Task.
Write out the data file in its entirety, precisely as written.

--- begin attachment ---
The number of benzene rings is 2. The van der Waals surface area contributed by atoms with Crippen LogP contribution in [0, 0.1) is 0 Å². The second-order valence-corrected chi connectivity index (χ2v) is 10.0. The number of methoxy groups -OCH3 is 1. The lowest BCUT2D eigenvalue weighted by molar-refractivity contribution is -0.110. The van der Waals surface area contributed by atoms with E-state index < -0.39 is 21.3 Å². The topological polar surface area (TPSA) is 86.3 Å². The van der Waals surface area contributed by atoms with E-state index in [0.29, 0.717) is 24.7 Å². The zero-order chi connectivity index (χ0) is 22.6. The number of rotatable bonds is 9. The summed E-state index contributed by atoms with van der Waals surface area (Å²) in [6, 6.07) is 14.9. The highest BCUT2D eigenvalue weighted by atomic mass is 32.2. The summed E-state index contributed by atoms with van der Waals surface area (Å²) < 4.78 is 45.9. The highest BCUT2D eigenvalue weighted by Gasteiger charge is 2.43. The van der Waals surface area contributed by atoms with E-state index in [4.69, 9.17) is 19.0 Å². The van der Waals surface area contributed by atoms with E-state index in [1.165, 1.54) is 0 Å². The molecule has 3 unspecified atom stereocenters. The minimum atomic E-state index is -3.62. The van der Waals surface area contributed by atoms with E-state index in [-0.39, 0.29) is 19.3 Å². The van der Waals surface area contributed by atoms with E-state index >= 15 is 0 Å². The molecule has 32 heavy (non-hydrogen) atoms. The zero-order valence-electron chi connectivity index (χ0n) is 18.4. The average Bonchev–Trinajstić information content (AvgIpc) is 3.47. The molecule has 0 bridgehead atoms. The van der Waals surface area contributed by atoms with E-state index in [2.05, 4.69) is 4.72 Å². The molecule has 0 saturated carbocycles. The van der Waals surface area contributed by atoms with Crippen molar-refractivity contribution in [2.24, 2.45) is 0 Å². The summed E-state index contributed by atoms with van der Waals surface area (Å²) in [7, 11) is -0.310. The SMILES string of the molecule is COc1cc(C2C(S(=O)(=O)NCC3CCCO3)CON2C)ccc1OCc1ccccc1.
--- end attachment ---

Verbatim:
The number of benzene rings is 2. The van der Waals surface area contributed by atoms with Crippen LogP contribution in [0, 0.1) is 0 Å². The second-order valence-corrected chi connectivity index (χ2v) is 10.0. The number of methoxy groups -OCH3 is 1. The lowest BCUT2D eigenvalue weighted by molar-refractivity contribution is -0.110. The van der Waals surface area contributed by atoms with E-state index < -0.39 is 21.3 Å². The topological polar surface area (TPSA) is 86.3 Å². The van der Waals surface area contributed by atoms with E-state index in [0.29, 0.717) is 24.7 Å². The zero-order chi connectivity index (χ0) is 22.6. The number of rotatable bonds is 9. The summed E-state index contributed by atoms with van der Waals surface area (Å²) in [6, 6.07) is 14.9. The highest BCUT2D eigenvalue weighted by atomic mass is 32.2. The summed E-state index contributed by atoms with van der Waals surface area (Å²) < 4.78 is 45.9. The highest BCUT2D eigenvalue weighted by Gasteiger charge is 2.43. The van der Waals surface area contributed by atoms with E-state index in [4.69, 9.17) is 19.0 Å². The van der Waals surface area contributed by atoms with E-state index in [1.165, 1.54) is 0 Å². The molecule has 3 unspecified atom stereocenters. The minimum atomic E-state index is -3.62. The van der Waals surface area contributed by atoms with E-state index in [-0.39, 0.29) is 19.3 Å². The van der Waals surface area contributed by atoms with E-state index >= 15 is 0 Å². The molecule has 32 heavy (non-hydrogen) atoms. The zero-order valence-electron chi connectivity index (χ0n) is 18.4. The average Bonchev–Trinajstić information content (AvgIpc) is 3.47. The molecule has 0 bridgehead atoms. The van der Waals surface area contributed by atoms with E-state index in [2.05, 4.69) is 4.72 Å². The molecule has 0 saturated carbocycles. The van der Waals surface area contributed by atoms with Crippen molar-refractivity contribution in [2.24, 2.45) is 0 Å². The summed E-state index contributed by atoms with van der Waals surface area (Å²) in [7, 11) is -0.310. The SMILES string of the molecule is COc1cc(C2C(S(=O)(=O)NCC3CCCO3)CON2C)ccc1OCc1ccccc1.